Richard Kuhn (1958) - On the Amadori Compounds

Richard Kuhn (1958)

On the Amadori Compounds

Richard Kuhn (1958)

On the Amadori Compounds

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In his 1958 Lindau lecture, Richard Kuhn talked about the so-called Amadori compounds. This group of molecules is derived from a sugar and a primary amine, for example an amino acid. Once formed, Amadori compounds may be subject to a wide range of follow-up reactions. Some of the end products of these reactions, the melanoidins, have a brown colour, others have a characteristic taste or smell. The entire process leading to their formation is referred to as the Maillard reaction. Other than the name suggests, the Maillard reaction does not refer to a single reaction but rather to a complex and not fully elucidated set of various reaction pathways. Still, all of them involve an Amadori compound.
Since most foodstuffs contain proteins (and hence amino acids) as well as sugars, the Maillard reaction commonly occurs during thermal food processing (roasting, baking and frying) and is responsible for the characteristic look, taste and smell of many foods like rolls, bread, steak or roasted coffee.

What takes place at a high rate during thermal food processing, may also happen at a much lower rate in the human body. Kuhn mentions that a few simple Amadori compounds could be found in liver tissue some two years before his talk. Today (2013), it is well known that Amadori compounds are commonly formed in vivo via non-enzymatic glycation of proteins (i.e. the random attachment of a sugar molecule to a protein). The follow up products of these reactions, the so-called advanced glycation end products (AGEs) are thought to play key roles in diabetes and ageing [1-2], rendering Amadori chemistry a highly topical scientific field. Due to the very low abundance of non-enzymatic protein glycation, however, its study is very challenging, even today.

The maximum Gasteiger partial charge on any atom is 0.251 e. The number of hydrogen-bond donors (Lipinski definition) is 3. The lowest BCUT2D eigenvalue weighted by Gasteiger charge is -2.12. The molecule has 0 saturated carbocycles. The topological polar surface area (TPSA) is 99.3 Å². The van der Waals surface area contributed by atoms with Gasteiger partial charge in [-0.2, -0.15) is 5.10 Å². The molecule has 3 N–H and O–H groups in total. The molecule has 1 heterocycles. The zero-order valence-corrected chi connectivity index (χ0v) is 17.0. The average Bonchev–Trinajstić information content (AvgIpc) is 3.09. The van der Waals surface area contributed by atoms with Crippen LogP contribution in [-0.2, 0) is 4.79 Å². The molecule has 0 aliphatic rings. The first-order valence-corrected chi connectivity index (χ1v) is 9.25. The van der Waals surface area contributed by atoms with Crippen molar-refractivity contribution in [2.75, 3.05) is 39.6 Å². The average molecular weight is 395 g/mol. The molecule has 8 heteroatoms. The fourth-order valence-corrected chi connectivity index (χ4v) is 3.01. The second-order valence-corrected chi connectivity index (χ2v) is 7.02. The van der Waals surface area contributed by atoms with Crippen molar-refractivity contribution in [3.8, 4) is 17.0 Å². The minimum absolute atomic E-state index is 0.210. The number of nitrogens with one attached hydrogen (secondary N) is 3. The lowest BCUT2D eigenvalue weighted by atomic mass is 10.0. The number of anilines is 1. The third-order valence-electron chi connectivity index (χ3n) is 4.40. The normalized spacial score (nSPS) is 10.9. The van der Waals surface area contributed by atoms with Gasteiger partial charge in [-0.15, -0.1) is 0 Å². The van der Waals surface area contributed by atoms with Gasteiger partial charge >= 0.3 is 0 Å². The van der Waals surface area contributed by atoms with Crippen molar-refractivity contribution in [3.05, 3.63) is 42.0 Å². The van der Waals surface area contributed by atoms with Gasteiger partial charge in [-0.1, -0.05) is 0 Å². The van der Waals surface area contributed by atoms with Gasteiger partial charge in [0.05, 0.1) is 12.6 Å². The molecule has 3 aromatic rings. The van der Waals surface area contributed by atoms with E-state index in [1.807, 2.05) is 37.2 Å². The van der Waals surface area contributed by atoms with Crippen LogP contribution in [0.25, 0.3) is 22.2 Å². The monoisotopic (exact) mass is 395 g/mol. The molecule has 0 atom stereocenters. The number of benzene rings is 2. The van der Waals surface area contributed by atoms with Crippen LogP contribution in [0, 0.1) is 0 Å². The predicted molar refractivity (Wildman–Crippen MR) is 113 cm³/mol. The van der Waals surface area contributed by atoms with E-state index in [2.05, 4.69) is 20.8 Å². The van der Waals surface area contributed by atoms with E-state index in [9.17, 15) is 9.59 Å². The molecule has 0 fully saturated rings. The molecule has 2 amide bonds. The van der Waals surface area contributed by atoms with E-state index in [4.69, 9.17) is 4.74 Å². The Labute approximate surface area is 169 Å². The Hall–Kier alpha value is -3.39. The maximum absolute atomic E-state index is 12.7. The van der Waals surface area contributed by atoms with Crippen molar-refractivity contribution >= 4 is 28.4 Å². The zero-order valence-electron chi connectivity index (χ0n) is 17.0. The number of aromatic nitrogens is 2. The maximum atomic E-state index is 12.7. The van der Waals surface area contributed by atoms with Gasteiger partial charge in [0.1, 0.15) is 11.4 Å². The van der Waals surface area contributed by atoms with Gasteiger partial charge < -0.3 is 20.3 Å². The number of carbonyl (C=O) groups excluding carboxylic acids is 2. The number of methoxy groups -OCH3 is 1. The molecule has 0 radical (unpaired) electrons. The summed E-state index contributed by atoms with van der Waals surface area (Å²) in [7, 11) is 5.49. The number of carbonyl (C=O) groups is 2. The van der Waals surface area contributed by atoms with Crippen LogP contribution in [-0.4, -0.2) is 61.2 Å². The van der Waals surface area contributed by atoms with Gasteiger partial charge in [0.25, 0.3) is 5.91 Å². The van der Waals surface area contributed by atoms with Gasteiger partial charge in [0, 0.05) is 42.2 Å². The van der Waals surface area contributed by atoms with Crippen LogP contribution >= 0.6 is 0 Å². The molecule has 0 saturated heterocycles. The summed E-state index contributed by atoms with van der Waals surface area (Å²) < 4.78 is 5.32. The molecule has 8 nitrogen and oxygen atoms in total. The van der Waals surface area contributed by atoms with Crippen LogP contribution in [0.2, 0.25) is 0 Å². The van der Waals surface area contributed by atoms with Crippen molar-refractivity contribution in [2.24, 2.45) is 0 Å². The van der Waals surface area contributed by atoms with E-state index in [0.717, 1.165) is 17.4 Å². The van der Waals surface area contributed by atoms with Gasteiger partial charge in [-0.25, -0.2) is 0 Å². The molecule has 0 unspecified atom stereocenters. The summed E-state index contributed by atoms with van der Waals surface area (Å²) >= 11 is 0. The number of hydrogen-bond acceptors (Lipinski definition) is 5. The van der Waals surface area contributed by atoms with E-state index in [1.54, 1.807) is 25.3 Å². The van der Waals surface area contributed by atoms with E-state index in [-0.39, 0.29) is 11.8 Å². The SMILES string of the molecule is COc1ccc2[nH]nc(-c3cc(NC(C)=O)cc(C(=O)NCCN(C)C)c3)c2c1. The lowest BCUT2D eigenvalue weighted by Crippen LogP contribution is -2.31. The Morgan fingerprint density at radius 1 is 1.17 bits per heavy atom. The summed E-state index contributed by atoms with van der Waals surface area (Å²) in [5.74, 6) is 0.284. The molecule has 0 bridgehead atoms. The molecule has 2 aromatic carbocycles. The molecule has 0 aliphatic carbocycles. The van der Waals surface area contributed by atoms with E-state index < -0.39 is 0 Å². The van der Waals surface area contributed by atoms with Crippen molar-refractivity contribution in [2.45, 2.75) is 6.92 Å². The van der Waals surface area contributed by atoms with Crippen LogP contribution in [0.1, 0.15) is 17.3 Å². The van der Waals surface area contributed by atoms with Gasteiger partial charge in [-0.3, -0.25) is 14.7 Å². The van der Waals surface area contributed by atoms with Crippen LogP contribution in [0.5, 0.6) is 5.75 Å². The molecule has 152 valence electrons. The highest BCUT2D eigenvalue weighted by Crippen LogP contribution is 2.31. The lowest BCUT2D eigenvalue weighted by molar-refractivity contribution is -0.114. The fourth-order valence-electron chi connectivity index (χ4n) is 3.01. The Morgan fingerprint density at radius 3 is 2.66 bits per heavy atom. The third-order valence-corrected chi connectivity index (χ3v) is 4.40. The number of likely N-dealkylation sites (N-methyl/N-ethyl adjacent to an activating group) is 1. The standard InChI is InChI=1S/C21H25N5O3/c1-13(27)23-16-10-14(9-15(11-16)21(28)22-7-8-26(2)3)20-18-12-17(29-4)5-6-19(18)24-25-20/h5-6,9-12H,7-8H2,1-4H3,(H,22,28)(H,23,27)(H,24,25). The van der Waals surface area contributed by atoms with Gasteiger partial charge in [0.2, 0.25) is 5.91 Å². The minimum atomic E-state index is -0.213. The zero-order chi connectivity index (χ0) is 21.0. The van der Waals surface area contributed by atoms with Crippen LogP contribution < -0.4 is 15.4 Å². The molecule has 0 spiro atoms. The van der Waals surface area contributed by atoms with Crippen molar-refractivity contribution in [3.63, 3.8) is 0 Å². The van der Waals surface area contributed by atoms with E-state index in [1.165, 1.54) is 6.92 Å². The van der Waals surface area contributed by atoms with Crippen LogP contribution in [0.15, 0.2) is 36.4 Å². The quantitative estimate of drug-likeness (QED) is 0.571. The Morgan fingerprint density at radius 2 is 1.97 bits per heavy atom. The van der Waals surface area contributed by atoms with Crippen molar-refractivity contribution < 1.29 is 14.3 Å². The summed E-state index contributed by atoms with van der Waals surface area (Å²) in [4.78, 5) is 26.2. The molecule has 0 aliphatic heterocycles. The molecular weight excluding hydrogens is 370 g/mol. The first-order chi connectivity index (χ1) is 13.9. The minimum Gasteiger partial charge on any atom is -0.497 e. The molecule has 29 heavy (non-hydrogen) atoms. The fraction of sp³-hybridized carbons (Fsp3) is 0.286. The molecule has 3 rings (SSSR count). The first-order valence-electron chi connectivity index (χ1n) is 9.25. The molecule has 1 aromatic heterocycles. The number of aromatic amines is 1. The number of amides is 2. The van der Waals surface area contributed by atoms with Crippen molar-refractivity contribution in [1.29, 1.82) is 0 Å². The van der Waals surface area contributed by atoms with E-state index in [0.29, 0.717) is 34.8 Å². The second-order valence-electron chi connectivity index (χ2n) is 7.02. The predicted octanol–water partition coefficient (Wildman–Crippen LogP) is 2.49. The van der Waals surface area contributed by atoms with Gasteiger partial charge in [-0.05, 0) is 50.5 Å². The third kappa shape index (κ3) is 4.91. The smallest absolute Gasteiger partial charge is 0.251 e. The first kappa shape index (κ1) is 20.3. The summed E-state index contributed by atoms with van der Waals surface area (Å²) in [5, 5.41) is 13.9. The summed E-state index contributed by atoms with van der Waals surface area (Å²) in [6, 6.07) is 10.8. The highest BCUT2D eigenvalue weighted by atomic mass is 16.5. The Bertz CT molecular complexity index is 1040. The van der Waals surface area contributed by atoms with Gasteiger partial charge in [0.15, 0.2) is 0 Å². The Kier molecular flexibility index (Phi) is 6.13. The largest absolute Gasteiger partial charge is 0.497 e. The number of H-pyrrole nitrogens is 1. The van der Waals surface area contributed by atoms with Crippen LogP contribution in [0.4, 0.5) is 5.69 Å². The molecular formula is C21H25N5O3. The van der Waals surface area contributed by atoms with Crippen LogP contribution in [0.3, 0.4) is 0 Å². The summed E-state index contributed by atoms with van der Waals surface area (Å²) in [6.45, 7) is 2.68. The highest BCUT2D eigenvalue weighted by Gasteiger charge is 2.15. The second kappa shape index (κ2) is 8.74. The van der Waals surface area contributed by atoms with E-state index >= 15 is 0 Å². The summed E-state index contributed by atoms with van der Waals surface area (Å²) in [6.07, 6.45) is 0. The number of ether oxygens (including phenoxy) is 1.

Besides chemical details on the Amadori compounds, Kuhn also points out some interesting side-facts and anecdotes. He mentions, for example, that the namesake of the Amadori compounds, a chemistry professor in Modena, did not actually elucidate their correct structure. It was Kuhn himself who published it together with his colleague Friedrich Weygand in 1937, giving reference to Amadori. Amadori had merely distinguished that two reaction products, a stable and a labile one, are formed when a sugar is reacted with an amine. Kuhn’s bold move earned him a sullen comment of an American colleague: “you have immortalized Amadori on the basis of a minimum of experimental work“.

Kuhn further reports an anecdote from the laboratory of Hugo Schiff, a German chemist, working in Florence, Italy in the late 19th century. Schiff was interested in imines, which were later called Schiff bases in reference to his achievements. Imines are intermediates in the formation of Amadori compounds. They are rather unstable and can react in several different ways, inter alia leading to brown, polymeric products. This posed major challenges to Schiff’s doctoral students, since the result of their reaction attempts was mostly a brown, oily smear rather than a nice, well-defined and crystallisable reaction product. It was for this reason that a delegation was sent to the principal of the University of Florence, asking him to urge Schiff to give out doctoral theses with reactions leading to “nicer” products. Unfortunately, neither the reaction of the principal, nor the one of Schiff himself, is reported by Kuhn.

David Siegel

[1] R. Singh, A. Barden, T. Mori, L. Beilin, Diabetologia 44 (2001) 129.
[2] S.R. Thorpe, J.W. Baynes, Amino Acids 25 (2003) 275.

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